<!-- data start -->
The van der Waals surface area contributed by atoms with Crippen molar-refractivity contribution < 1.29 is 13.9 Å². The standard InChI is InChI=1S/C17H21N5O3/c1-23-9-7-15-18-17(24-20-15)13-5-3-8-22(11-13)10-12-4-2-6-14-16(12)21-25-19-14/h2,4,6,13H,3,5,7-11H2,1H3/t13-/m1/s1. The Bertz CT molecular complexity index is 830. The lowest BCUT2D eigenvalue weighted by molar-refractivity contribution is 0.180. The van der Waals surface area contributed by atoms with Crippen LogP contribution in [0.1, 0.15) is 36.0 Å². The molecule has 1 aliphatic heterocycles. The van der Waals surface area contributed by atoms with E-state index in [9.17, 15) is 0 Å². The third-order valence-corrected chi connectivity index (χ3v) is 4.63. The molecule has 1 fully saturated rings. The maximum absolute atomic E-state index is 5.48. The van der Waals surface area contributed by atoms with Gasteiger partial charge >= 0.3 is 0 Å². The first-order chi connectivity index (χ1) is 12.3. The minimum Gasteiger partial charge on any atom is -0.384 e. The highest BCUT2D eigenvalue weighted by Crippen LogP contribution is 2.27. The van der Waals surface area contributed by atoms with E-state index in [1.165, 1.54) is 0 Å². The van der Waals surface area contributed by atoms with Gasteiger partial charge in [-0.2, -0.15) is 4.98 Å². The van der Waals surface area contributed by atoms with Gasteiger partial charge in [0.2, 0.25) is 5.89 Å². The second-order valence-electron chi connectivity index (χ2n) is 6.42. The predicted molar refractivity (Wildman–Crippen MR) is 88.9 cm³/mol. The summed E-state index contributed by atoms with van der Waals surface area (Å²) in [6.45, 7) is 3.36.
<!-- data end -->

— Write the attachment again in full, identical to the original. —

The van der Waals surface area contributed by atoms with Crippen molar-refractivity contribution < 1.29 is 13.9 Å². The standard InChI is InChI=1S/C17H21N5O3/c1-23-9-7-15-18-17(24-20-15)13-5-3-8-22(11-13)10-12-4-2-6-14-16(12)21-25-19-14/h2,4,6,13H,3,5,7-11H2,1H3/t13-/m1/s1. The Bertz CT molecular complexity index is 830. The lowest BCUT2D eigenvalue weighted by molar-refractivity contribution is 0.180. The van der Waals surface area contributed by atoms with Crippen LogP contribution in [0.1, 0.15) is 36.0 Å². The molecule has 1 aliphatic heterocycles. The van der Waals surface area contributed by atoms with E-state index in [9.17, 15) is 0 Å². The third-order valence-corrected chi connectivity index (χ3v) is 4.63. The molecule has 1 fully saturated rings. The maximum absolute atomic E-state index is 5.48. The van der Waals surface area contributed by atoms with Gasteiger partial charge >= 0.3 is 0 Å². The first-order chi connectivity index (χ1) is 12.3. The minimum Gasteiger partial charge on any atom is -0.384 e. The highest BCUT2D eigenvalue weighted by Crippen LogP contribution is 2.27. The van der Waals surface area contributed by atoms with E-state index in [1.165, 1.54) is 0 Å². The van der Waals surface area contributed by atoms with Gasteiger partial charge in [-0.2, -0.15) is 4.98 Å². The van der Waals surface area contributed by atoms with Gasteiger partial charge in [0.2, 0.25) is 5.89 Å². The second-order valence-electron chi connectivity index (χ2n) is 6.42. The predicted molar refractivity (Wildman–Crippen MR) is 88.9 cm³/mol. The summed E-state index contributed by atoms with van der Waals surface area (Å²) in [6.45, 7) is 3.36.